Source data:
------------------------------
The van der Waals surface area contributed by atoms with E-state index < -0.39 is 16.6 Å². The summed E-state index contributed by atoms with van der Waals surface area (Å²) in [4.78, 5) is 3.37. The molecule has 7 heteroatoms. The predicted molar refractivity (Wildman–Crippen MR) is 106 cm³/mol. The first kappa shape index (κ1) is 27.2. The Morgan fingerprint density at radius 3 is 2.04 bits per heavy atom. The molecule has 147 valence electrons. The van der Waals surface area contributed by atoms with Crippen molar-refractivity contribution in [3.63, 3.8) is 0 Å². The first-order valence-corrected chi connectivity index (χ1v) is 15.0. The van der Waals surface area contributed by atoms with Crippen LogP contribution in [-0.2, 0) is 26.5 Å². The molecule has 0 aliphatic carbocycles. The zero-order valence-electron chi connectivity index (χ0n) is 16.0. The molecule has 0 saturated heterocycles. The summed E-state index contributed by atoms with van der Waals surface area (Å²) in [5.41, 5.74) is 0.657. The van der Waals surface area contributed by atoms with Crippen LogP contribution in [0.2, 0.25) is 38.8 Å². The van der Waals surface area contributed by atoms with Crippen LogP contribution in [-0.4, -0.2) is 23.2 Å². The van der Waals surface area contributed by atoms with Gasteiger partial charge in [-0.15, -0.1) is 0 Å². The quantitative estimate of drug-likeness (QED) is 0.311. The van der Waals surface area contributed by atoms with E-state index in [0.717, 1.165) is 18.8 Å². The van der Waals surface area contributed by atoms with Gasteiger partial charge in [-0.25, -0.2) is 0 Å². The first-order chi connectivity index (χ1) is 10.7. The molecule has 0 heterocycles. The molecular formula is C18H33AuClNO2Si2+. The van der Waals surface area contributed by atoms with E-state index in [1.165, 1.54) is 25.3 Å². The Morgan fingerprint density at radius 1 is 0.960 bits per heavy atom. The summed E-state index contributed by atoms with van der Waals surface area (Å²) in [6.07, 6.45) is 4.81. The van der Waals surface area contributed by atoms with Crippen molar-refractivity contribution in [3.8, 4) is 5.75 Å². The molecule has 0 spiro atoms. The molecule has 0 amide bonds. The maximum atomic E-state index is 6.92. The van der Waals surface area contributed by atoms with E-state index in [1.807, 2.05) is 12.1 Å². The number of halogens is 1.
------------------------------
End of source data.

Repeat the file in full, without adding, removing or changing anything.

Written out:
The van der Waals surface area contributed by atoms with E-state index < -0.39 is 16.6 Å². The summed E-state index contributed by atoms with van der Waals surface area (Å²) in [4.78, 5) is 3.37. The molecule has 7 heteroatoms. The predicted molar refractivity (Wildman–Crippen MR) is 106 cm³/mol. The first kappa shape index (κ1) is 27.2. The Morgan fingerprint density at radius 3 is 2.04 bits per heavy atom. The molecule has 147 valence electrons. The van der Waals surface area contributed by atoms with Crippen molar-refractivity contribution in [3.63, 3.8) is 0 Å². The first-order valence-corrected chi connectivity index (χ1v) is 15.0. The van der Waals surface area contributed by atoms with Crippen LogP contribution in [-0.2, 0) is 26.5 Å². The molecule has 0 aliphatic carbocycles. The zero-order valence-electron chi connectivity index (χ0n) is 16.0. The molecule has 0 saturated heterocycles. The summed E-state index contributed by atoms with van der Waals surface area (Å²) in [5.41, 5.74) is 0.657. The van der Waals surface area contributed by atoms with Crippen LogP contribution in [0.2, 0.25) is 38.8 Å². The van der Waals surface area contributed by atoms with Crippen LogP contribution in [-0.4, -0.2) is 23.2 Å². The van der Waals surface area contributed by atoms with Gasteiger partial charge in [-0.15, -0.1) is 0 Å². The quantitative estimate of drug-likeness (QED) is 0.311. The van der Waals surface area contributed by atoms with E-state index in [0.717, 1.165) is 18.8 Å². The van der Waals surface area contributed by atoms with Gasteiger partial charge in [-0.25, -0.2) is 0 Å². The first-order chi connectivity index (χ1) is 10.7. The molecule has 0 heterocycles. The molecular formula is C18H33AuClNO2Si2+. The van der Waals surface area contributed by atoms with E-state index in [1.165, 1.54) is 25.3 Å². The Morgan fingerprint density at radius 1 is 0.960 bits per heavy atom. The summed E-state index contributed by atoms with van der Waals surface area (Å²) in [6.07, 6.45) is 4.81. The van der Waals surface area contributed by atoms with Crippen molar-refractivity contribution in [3.8, 4) is 5.75 Å². The molecule has 0 spiro atoms. The molecule has 0 amide bonds. The maximum atomic E-state index is 6.92. The van der Waals surface area contributed by atoms with E-state index in [1.807, 2.05) is 12.1 Å². The number of halogens is 1.